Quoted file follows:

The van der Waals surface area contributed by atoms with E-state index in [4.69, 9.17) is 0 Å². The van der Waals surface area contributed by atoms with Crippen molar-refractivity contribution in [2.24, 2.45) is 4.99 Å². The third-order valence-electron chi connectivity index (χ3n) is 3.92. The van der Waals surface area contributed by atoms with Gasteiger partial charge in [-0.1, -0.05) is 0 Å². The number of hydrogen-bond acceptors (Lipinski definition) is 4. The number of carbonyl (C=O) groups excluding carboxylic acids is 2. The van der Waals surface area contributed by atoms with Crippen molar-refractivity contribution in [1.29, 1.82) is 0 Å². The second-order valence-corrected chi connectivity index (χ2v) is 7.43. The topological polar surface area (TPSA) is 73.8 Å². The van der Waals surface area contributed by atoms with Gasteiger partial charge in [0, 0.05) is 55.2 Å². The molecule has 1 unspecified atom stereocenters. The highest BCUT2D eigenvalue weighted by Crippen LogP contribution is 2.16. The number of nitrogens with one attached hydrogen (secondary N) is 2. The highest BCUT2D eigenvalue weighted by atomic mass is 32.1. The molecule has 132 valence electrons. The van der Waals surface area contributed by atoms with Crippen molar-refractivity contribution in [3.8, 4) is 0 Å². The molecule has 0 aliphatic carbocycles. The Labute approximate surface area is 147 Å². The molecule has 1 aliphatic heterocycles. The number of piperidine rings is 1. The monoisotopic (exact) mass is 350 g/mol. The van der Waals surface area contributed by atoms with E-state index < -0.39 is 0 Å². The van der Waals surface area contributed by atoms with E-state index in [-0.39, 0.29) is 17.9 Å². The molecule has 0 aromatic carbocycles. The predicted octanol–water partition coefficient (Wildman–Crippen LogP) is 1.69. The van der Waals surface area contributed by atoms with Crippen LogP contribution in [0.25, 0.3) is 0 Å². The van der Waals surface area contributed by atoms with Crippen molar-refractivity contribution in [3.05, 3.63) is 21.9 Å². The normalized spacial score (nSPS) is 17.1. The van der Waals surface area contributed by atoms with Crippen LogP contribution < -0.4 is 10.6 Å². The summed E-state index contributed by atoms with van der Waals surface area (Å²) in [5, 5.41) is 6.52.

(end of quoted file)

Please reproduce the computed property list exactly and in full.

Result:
The van der Waals surface area contributed by atoms with E-state index in [4.69, 9.17) is 0 Å². The van der Waals surface area contributed by atoms with Crippen molar-refractivity contribution in [2.24, 2.45) is 4.99 Å². The third-order valence-electron chi connectivity index (χ3n) is 3.92. The van der Waals surface area contributed by atoms with Gasteiger partial charge in [-0.1, -0.05) is 0 Å². The number of hydrogen-bond acceptors (Lipinski definition) is 4. The number of carbonyl (C=O) groups excluding carboxylic acids is 2. The van der Waals surface area contributed by atoms with Crippen molar-refractivity contribution in [1.29, 1.82) is 0 Å². The second-order valence-corrected chi connectivity index (χ2v) is 7.43. The topological polar surface area (TPSA) is 73.8 Å². The van der Waals surface area contributed by atoms with Gasteiger partial charge in [0, 0.05) is 55.2 Å². The molecule has 1 unspecified atom stereocenters. The highest BCUT2D eigenvalue weighted by Crippen LogP contribution is 2.16. The number of nitrogens with one attached hydrogen (secondary N) is 2. The highest BCUT2D eigenvalue weighted by atomic mass is 32.1. The molecule has 132 valence electrons. The van der Waals surface area contributed by atoms with Crippen molar-refractivity contribution in [3.8, 4) is 0 Å². The molecule has 0 aliphatic carbocycles. The Labute approximate surface area is 147 Å². The molecule has 1 aliphatic heterocycles. The number of piperidine rings is 1. The monoisotopic (exact) mass is 350 g/mol. The van der Waals surface area contributed by atoms with E-state index < -0.39 is 0 Å². The van der Waals surface area contributed by atoms with E-state index in [-0.39, 0.29) is 17.9 Å². The molecule has 0 aromatic carbocycles. The predicted octanol–water partition coefficient (Wildman–Crippen LogP) is 1.69. The van der Waals surface area contributed by atoms with Crippen LogP contribution in [0.25, 0.3) is 0 Å². The van der Waals surface area contributed by atoms with Crippen molar-refractivity contribution in [3.05, 3.63) is 21.9 Å². The normalized spacial score (nSPS) is 17.1. The van der Waals surface area contributed by atoms with Crippen LogP contribution < -0.4 is 10.6 Å². The summed E-state index contributed by atoms with van der Waals surface area (Å²) in [5, 5.41) is 6.52.